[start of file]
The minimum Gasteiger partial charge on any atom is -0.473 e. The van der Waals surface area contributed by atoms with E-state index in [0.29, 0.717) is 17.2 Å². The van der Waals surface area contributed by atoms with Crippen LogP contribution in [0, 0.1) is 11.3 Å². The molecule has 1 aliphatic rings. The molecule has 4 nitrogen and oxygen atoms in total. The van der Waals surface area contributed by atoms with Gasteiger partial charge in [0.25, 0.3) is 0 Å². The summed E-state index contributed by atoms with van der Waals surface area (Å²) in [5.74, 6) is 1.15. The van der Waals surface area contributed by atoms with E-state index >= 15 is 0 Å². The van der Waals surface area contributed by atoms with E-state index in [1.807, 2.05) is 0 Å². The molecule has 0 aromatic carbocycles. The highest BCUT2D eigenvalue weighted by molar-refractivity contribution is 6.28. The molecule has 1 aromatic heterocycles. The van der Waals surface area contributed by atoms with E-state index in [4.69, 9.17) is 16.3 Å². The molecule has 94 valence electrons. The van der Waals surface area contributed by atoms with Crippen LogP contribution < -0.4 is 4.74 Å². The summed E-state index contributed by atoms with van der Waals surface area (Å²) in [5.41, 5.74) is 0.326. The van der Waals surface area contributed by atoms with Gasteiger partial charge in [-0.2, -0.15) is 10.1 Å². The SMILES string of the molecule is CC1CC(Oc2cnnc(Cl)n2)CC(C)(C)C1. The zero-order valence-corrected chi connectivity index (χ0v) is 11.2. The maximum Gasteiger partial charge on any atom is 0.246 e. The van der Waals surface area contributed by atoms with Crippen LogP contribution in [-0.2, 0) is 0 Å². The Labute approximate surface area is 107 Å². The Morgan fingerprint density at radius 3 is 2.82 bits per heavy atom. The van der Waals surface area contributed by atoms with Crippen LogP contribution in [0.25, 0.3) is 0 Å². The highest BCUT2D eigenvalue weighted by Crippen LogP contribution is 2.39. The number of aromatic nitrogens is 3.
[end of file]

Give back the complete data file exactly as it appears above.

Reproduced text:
The minimum Gasteiger partial charge on any atom is -0.473 e. The van der Waals surface area contributed by atoms with E-state index in [0.29, 0.717) is 17.2 Å². The van der Waals surface area contributed by atoms with Crippen LogP contribution in [0, 0.1) is 11.3 Å². The molecule has 1 aliphatic rings. The molecule has 4 nitrogen and oxygen atoms in total. The van der Waals surface area contributed by atoms with Gasteiger partial charge in [0.25, 0.3) is 0 Å². The summed E-state index contributed by atoms with van der Waals surface area (Å²) in [5.74, 6) is 1.15. The van der Waals surface area contributed by atoms with E-state index >= 15 is 0 Å². The van der Waals surface area contributed by atoms with E-state index in [1.807, 2.05) is 0 Å². The molecule has 0 aromatic carbocycles. The highest BCUT2D eigenvalue weighted by molar-refractivity contribution is 6.28. The molecule has 1 aromatic heterocycles. The van der Waals surface area contributed by atoms with E-state index in [4.69, 9.17) is 16.3 Å². The molecule has 94 valence electrons. The van der Waals surface area contributed by atoms with Crippen LogP contribution < -0.4 is 4.74 Å². The summed E-state index contributed by atoms with van der Waals surface area (Å²) in [5.41, 5.74) is 0.326. The van der Waals surface area contributed by atoms with Gasteiger partial charge in [-0.2, -0.15) is 10.1 Å². The SMILES string of the molecule is CC1CC(Oc2cnnc(Cl)n2)CC(C)(C)C1. The zero-order valence-corrected chi connectivity index (χ0v) is 11.2. The maximum Gasteiger partial charge on any atom is 0.246 e. The van der Waals surface area contributed by atoms with Crippen LogP contribution in [-0.2, 0) is 0 Å². The Labute approximate surface area is 107 Å². The Morgan fingerprint density at radius 3 is 2.82 bits per heavy atom. The van der Waals surface area contributed by atoms with Crippen LogP contribution in [0.25, 0.3) is 0 Å². The highest BCUT2D eigenvalue weighted by Crippen LogP contribution is 2.39. The number of aromatic nitrogens is 3.